Hayes told ESPN that he wanted to "create conversation" about compensation for college athletes. All funds will be given to the Boys & Girls Clubs of Dane County, according to Hayes.
The Badgers star said he's using a friend's account on Venmo -- the company describes itself as a "digital wallet that lets you make and share payments" with others -- and never intended to make money for himself.
"Obviously, me accepting money is illegal," he told ESPN. "Therefore, I used my friend's account. And as I said, all proceeds will be going to the Boys & Girls Club. The sign was strictly to generate conversation."
Hayes told ESPN's Darren Rovell his action was simply the electronic equivalent of what he did earlier in the season at Wisconsin's Camp Randall Stadium, where he campaigned for donations for charity.
Hayes has previously spoken out about the NCAA and Big Ten's financial treatment of student-athletes. On Friday, he sent a series of tweets comparing the revenue taken in for college athletics to the value of his scholarship.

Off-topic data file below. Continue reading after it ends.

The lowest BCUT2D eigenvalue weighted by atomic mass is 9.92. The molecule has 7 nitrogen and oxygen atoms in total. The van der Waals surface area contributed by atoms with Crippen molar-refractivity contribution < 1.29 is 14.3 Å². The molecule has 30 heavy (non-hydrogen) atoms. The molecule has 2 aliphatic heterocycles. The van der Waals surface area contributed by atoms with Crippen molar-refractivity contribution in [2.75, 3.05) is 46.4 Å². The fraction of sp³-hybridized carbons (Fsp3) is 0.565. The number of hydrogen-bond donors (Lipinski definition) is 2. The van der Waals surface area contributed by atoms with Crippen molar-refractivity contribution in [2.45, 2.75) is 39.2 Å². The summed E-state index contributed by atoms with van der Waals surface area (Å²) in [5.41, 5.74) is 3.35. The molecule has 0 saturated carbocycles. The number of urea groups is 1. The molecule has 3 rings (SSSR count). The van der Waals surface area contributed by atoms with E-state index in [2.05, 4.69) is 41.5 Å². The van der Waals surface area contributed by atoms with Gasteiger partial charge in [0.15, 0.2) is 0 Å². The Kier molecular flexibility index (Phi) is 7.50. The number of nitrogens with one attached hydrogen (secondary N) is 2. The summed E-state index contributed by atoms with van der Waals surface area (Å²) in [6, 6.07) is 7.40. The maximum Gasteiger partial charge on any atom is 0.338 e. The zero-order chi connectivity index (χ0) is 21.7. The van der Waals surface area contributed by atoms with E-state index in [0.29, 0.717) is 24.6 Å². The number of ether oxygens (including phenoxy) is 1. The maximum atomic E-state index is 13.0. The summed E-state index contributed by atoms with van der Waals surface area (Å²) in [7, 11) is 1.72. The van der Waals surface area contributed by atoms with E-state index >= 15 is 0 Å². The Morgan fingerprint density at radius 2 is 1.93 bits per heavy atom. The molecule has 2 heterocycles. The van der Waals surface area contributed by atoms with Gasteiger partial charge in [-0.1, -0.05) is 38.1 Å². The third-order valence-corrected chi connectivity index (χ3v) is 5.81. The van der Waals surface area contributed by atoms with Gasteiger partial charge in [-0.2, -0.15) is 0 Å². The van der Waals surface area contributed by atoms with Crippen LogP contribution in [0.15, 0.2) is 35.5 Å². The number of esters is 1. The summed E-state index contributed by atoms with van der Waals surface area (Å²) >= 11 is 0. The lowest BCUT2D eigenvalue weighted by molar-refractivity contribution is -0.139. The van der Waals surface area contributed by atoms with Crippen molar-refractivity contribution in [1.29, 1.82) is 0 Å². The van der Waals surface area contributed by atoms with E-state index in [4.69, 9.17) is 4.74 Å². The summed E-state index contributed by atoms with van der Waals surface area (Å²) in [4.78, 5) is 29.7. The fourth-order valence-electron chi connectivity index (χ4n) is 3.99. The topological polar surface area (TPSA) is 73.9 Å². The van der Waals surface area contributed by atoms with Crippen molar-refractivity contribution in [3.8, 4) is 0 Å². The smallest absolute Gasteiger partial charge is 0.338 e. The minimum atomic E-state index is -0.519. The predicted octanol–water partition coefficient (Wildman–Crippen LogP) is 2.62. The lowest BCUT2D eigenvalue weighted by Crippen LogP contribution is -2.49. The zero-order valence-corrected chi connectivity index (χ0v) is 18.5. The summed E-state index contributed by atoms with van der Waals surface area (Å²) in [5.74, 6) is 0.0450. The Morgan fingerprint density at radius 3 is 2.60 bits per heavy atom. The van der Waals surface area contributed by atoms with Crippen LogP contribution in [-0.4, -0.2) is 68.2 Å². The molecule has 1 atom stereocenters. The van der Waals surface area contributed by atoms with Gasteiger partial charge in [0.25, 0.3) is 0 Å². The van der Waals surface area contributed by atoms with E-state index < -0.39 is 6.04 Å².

You make a company millions. They "pay" you with only a college education (estimated UW $160,000).— Nigel Hayes (@NIGEL_HAYES) October 14, 2016
Fair, right? https://t.co/Hy3yKP42hH
He followed up Saturday by saying student-athletes deserve more than their current stipends, and that each institution -- not the NCAA -- should have the power to pay its athletes appropriate compensation.
"Allowing the schools to decide payment would be the best option," he said.
"This conversation will continue to be had. It's my hopes that one day ALL college kids decide to sit out of sport and school until someone negotiates new circumstances for them," Clarett wrote. "When you disrupt the money you get people's attention."
Hayes, a senior, was named the preseason Big Ten Player of the Year after averaging 15.7 points and 5.8 rebounds per game last season. Wisconsin opens its regular season Nov. 11 against Central Arkansas.
Information from ESPN.com's Myron Medcalf was used in this report.